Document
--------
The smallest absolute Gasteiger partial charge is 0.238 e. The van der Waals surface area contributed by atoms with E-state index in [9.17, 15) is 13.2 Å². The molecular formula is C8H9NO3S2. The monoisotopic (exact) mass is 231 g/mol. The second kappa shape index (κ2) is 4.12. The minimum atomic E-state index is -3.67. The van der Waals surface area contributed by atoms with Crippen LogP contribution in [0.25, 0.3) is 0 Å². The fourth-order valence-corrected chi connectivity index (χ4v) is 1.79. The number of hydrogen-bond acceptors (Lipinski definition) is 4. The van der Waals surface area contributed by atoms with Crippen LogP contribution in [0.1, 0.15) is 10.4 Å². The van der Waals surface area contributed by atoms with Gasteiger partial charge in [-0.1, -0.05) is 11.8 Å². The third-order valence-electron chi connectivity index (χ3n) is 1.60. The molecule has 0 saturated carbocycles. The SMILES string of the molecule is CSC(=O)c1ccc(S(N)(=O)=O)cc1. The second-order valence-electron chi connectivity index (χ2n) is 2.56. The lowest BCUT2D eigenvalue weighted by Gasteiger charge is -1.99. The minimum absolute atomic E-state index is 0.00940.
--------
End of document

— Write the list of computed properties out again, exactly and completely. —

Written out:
The smallest absolute Gasteiger partial charge is 0.238 e. The van der Waals surface area contributed by atoms with E-state index in [9.17, 15) is 13.2 Å². The molecular formula is C8H9NO3S2. The monoisotopic (exact) mass is 231 g/mol. The second kappa shape index (κ2) is 4.12. The minimum atomic E-state index is -3.67. The van der Waals surface area contributed by atoms with Crippen LogP contribution in [0.25, 0.3) is 0 Å². The fourth-order valence-corrected chi connectivity index (χ4v) is 1.79. The number of hydrogen-bond acceptors (Lipinski definition) is 4. The van der Waals surface area contributed by atoms with Crippen LogP contribution in [0.1, 0.15) is 10.4 Å². The van der Waals surface area contributed by atoms with Gasteiger partial charge in [-0.1, -0.05) is 11.8 Å². The third-order valence-electron chi connectivity index (χ3n) is 1.60. The molecule has 0 saturated carbocycles. The SMILES string of the molecule is CSC(=O)c1ccc(S(N)(=O)=O)cc1. The second-order valence-electron chi connectivity index (χ2n) is 2.56. The lowest BCUT2D eigenvalue weighted by Gasteiger charge is -1.99. The minimum absolute atomic E-state index is 0.00940.